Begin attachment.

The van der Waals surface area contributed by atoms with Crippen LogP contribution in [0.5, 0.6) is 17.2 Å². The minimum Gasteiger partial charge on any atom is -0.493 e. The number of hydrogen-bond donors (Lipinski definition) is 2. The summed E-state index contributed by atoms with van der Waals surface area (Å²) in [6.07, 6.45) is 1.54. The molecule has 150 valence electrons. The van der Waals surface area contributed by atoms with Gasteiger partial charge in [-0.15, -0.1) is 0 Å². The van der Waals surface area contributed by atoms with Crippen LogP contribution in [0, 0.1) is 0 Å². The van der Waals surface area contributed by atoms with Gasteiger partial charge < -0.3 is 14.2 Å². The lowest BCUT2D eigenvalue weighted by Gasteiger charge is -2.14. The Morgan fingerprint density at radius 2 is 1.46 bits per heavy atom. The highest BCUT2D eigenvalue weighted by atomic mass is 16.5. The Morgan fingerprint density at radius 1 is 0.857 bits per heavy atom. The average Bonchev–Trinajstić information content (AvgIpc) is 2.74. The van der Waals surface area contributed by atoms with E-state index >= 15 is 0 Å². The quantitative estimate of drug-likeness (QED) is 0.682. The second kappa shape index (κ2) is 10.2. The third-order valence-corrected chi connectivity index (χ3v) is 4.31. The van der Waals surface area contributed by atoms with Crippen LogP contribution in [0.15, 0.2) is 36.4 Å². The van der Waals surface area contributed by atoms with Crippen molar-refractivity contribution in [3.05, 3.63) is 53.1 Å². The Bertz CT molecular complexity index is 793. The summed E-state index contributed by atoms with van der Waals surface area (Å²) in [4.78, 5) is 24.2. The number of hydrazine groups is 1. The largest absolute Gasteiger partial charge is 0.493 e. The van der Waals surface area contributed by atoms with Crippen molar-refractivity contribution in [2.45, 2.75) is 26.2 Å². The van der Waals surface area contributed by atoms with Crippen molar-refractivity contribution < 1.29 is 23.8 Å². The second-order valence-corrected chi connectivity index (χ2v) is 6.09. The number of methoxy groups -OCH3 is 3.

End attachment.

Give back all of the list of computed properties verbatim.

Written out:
The van der Waals surface area contributed by atoms with Crippen LogP contribution in [0.5, 0.6) is 17.2 Å². The minimum Gasteiger partial charge on any atom is -0.493 e. The number of hydrogen-bond donors (Lipinski definition) is 2. The summed E-state index contributed by atoms with van der Waals surface area (Å²) in [6.07, 6.45) is 1.54. The molecule has 150 valence electrons. The van der Waals surface area contributed by atoms with Gasteiger partial charge in [-0.15, -0.1) is 0 Å². The van der Waals surface area contributed by atoms with Crippen LogP contribution in [0, 0.1) is 0 Å². The van der Waals surface area contributed by atoms with Gasteiger partial charge < -0.3 is 14.2 Å². The lowest BCUT2D eigenvalue weighted by Gasteiger charge is -2.14. The Morgan fingerprint density at radius 2 is 1.46 bits per heavy atom. The highest BCUT2D eigenvalue weighted by atomic mass is 16.5. The Morgan fingerprint density at radius 1 is 0.857 bits per heavy atom. The average Bonchev–Trinajstić information content (AvgIpc) is 2.74. The van der Waals surface area contributed by atoms with E-state index >= 15 is 0 Å². The quantitative estimate of drug-likeness (QED) is 0.682. The second kappa shape index (κ2) is 10.2. The third-order valence-corrected chi connectivity index (χ3v) is 4.31. The van der Waals surface area contributed by atoms with Crippen LogP contribution in [0.15, 0.2) is 36.4 Å². The van der Waals surface area contributed by atoms with Crippen molar-refractivity contribution in [3.05, 3.63) is 53.1 Å². The Bertz CT molecular complexity index is 793. The summed E-state index contributed by atoms with van der Waals surface area (Å²) in [4.78, 5) is 24.2. The number of hydrazine groups is 1. The largest absolute Gasteiger partial charge is 0.493 e. The van der Waals surface area contributed by atoms with Crippen molar-refractivity contribution in [2.45, 2.75) is 26.2 Å². The van der Waals surface area contributed by atoms with Crippen molar-refractivity contribution < 1.29 is 23.8 Å². The second-order valence-corrected chi connectivity index (χ2v) is 6.09. The number of methoxy groups -OCH3 is 3.